What is a data breach?
Data breach is a security incident which occurs when a company leaks personal user information. This data may include names, usernames, email addresses, passwords, and financial information that can be used for personal gain.
It is also known as a data leak, data spill, or information disclosure.
Cybercriminals want to steal data like names, email addresses, usernames, passwords, and credit card numbers, and other financial information for personal gain. Whether it’s to steal your identity or to sell on the dark web.
Some of the largest recent breaches
Capital One, Dubsmash, Houzz, Clearview AI. These are just some of the corporate giants who have recently faced some of the biggest breaches the world has ever seen. Nearly 800 million unique email addresses, 21 million passwords, and mountains of other stolen data were sold on the web by hackers in 2019.
Here’s a quick snapshot of those breaches by industry sector:
- Business: 644 incidents (43.7%)
- Health care/medical: 525 (35.6%)
- Banking/credit/financial: 108 (7.3%)
- Education: 113 (7.7%)
- Government/military: 83 (5.6%)
When you look at the figures year on year, the rate of data breaches across sectors almost never sees a dramatic drop. Data shows that banking breaches only lessened by 4% from 2018 to 2019, and the business sector only managed to lower their rate of breaches by 10% over the course of two years. (2017-2019).
With cybercriminals constantly devising ways to exploit company infrastructures, it’s best for us to begin taking security into our own hands.
Below you can get familiar with the worst data breaches that happened in 2019, 2020, and 2021.
How do data breaches happen?
Malware or malicious code is a data exfiltration technique that can infect a website or network and leak valuable customer data. A silent threat, malware can be downloaded by accident from an email attachment or corrupted software. Once it’s in, it spreads like a virus and sends all your personal data back to the command and control servers run by the cybercriminals.
Since phishing attacks largely rely on human error, they are shockingly simple to execute but come with catastrophic effects. Usually, an ‘urgent’ email is sent mimicking a legitimate sender like PayPal or Microsoft for example. Once the email is opened or the attachments are clicked on, a swarm of malicious malware infects your device or network and steals everything in sight.
Human error or unintentional actions contribute massively to data breaches. With a barrage of tools, and passwords supporting our complex work environments, employees and end-users can easily make security mistakes. Some fail to recognize fraudulent emails, some use crackable passwords for major company networks, and others unwittingly compromise sensitive information on social media, or on devices left unlocked at work.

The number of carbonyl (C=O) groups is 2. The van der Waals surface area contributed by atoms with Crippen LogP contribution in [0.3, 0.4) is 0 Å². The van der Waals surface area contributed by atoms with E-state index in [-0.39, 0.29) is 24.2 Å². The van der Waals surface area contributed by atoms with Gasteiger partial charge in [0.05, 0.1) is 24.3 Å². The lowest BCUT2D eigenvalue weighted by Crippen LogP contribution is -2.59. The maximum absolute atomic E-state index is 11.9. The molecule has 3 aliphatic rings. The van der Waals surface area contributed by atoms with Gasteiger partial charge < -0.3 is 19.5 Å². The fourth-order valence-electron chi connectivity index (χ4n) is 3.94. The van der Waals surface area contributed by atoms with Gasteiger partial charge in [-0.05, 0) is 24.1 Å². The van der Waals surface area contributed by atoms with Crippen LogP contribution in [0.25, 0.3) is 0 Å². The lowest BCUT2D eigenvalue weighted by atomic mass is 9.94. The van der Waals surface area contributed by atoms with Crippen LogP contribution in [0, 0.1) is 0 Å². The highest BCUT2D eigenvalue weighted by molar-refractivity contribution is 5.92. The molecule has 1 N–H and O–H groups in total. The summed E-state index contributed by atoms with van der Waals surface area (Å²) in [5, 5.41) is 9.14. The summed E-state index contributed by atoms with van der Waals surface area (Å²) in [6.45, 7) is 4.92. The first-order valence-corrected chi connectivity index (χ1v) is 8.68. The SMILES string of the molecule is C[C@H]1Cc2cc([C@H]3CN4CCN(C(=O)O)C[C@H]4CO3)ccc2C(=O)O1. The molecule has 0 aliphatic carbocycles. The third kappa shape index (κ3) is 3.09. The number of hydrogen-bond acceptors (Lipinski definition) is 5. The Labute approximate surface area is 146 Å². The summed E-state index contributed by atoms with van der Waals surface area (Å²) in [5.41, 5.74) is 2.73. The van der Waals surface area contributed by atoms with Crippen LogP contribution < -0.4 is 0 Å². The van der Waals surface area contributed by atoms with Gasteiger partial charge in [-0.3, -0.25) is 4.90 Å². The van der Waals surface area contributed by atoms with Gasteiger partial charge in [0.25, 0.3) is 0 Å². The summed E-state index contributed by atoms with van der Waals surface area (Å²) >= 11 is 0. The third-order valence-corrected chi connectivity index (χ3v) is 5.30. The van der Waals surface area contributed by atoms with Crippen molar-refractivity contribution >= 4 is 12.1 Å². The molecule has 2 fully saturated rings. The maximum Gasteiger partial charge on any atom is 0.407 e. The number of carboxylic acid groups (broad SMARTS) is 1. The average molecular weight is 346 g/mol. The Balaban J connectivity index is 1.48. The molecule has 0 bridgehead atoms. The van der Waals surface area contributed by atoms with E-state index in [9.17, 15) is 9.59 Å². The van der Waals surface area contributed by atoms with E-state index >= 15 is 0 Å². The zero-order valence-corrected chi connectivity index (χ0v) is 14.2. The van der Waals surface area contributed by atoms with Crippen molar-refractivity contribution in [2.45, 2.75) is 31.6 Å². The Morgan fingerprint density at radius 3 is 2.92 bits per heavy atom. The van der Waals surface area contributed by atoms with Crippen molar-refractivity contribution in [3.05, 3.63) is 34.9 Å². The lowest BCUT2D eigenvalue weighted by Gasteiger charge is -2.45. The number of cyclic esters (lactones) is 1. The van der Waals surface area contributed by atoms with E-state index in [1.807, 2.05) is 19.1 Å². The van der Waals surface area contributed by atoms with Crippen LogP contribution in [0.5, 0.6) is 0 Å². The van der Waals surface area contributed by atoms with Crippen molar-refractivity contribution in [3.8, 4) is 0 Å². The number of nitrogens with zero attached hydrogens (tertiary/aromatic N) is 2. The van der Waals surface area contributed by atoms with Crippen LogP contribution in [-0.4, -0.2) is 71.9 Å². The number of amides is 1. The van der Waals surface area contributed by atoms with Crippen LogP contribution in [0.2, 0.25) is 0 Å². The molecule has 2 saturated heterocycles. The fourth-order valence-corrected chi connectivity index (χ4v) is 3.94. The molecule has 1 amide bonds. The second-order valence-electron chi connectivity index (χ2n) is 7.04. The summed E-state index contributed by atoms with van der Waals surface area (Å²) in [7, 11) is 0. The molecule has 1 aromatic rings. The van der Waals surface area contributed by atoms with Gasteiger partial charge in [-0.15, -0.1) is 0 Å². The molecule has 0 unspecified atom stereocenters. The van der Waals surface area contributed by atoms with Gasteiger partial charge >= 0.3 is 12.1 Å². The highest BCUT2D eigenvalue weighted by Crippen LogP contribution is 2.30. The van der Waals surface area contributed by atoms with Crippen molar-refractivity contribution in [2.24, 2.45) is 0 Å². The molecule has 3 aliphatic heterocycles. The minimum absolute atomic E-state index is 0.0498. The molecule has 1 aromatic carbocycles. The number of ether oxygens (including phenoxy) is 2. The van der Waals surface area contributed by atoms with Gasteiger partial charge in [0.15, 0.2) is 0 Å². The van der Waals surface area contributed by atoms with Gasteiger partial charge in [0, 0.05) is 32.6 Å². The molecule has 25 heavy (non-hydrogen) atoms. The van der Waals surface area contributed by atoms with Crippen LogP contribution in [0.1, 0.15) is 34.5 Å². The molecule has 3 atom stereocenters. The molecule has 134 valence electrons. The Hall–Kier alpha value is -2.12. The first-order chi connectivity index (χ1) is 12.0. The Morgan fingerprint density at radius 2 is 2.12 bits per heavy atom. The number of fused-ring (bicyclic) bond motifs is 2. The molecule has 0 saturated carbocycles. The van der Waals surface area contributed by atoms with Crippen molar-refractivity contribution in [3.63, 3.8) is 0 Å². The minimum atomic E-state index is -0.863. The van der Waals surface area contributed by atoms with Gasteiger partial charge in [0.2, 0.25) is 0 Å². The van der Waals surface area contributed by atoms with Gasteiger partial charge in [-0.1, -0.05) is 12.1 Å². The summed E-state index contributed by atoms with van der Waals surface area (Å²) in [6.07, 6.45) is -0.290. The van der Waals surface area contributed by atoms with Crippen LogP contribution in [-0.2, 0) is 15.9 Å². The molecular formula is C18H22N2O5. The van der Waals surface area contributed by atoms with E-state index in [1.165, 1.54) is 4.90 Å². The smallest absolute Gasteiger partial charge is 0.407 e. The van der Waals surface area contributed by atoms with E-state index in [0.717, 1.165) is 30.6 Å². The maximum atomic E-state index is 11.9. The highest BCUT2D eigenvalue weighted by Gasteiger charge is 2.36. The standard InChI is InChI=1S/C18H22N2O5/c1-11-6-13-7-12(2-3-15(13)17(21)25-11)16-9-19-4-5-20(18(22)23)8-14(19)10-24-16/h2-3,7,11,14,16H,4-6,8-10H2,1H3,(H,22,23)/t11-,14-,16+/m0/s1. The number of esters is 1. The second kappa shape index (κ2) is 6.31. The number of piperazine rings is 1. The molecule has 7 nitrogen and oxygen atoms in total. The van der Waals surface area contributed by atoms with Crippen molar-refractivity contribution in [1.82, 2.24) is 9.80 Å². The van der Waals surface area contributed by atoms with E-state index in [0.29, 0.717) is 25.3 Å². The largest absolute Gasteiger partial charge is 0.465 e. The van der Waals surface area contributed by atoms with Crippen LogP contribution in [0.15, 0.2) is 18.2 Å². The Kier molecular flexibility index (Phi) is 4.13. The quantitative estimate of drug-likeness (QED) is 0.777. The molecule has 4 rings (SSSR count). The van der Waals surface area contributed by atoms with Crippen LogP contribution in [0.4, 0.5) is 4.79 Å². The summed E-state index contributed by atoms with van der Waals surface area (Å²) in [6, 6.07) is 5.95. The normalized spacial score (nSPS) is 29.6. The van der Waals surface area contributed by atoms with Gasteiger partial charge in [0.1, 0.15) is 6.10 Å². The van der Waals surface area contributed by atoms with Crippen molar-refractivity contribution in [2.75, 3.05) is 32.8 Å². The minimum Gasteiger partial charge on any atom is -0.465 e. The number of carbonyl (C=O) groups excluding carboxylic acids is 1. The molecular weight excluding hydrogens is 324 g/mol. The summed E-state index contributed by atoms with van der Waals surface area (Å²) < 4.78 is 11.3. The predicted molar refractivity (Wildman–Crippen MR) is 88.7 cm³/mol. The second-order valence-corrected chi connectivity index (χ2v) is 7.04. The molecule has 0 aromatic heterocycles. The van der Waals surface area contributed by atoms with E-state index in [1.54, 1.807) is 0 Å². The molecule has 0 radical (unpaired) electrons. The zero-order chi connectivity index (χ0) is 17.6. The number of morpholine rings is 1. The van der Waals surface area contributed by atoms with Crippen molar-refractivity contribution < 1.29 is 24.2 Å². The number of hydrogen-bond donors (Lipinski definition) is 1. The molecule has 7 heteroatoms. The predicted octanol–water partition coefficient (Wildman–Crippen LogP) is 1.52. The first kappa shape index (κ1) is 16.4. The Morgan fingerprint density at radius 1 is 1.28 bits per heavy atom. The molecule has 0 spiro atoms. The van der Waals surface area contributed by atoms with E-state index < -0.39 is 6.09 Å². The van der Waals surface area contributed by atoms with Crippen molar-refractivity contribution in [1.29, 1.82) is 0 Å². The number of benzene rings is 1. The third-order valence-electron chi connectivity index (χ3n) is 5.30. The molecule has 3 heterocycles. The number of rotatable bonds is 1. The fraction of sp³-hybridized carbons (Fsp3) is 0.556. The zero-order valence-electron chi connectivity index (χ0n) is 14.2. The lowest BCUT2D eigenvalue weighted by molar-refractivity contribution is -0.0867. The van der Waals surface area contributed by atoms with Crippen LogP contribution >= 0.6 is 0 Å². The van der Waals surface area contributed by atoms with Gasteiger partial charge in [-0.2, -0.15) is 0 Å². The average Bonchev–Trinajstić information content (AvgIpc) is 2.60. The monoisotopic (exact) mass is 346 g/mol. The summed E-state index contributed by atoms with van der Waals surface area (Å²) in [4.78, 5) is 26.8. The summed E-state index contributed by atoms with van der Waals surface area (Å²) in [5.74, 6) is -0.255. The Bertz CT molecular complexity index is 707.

In fact, of all breaches reported in 2019, CybSafe (a cybersecurity awareness company) found that 90% were caused by the haphazard mistakes of end-users.
Weak passwords are more common than you think. In a brute force attack, for example, a hacker can churn out millions of user/password combinations per second. They’re then tried against the system in rapid speed until one sticks – open sesame!
Obviously, the best passwords are long, complex and nonsensical. Here’s how to make a strong password.
An inside job
Late last year Amex informed millions of customers that their account information may have been “wrongfully accessed” by an “employee attempting to commit fraud.” Morrisons, the UK supermarket giant also played host to a disgruntled employee who leaked the payroll information of 100,000 staff members. The reason? Revenge against a previous disciplinary.
Less malicious cases, but equally as damaging could be employees innocently downloading sensitive data onto their device, medical records misconfigured by staff and system warnings being ignored by employees who don’t know any better.
Speaking of security maintenance, investing in solid security can only safeguard you against any of the aforementioned vulnerabilities. Most companies stay vigilant by taking a reactive approach to potholes and patching flaws as they go. Infamous technology breaches like the one Adobe experienced left 150M email addresses and passwords exposed.
PRO TIP: If you hear that a company you gave your data to has been breached — an online store or a social media platform, for example — change your passwords and update your security measures. Don’t wait for them to contact you directly.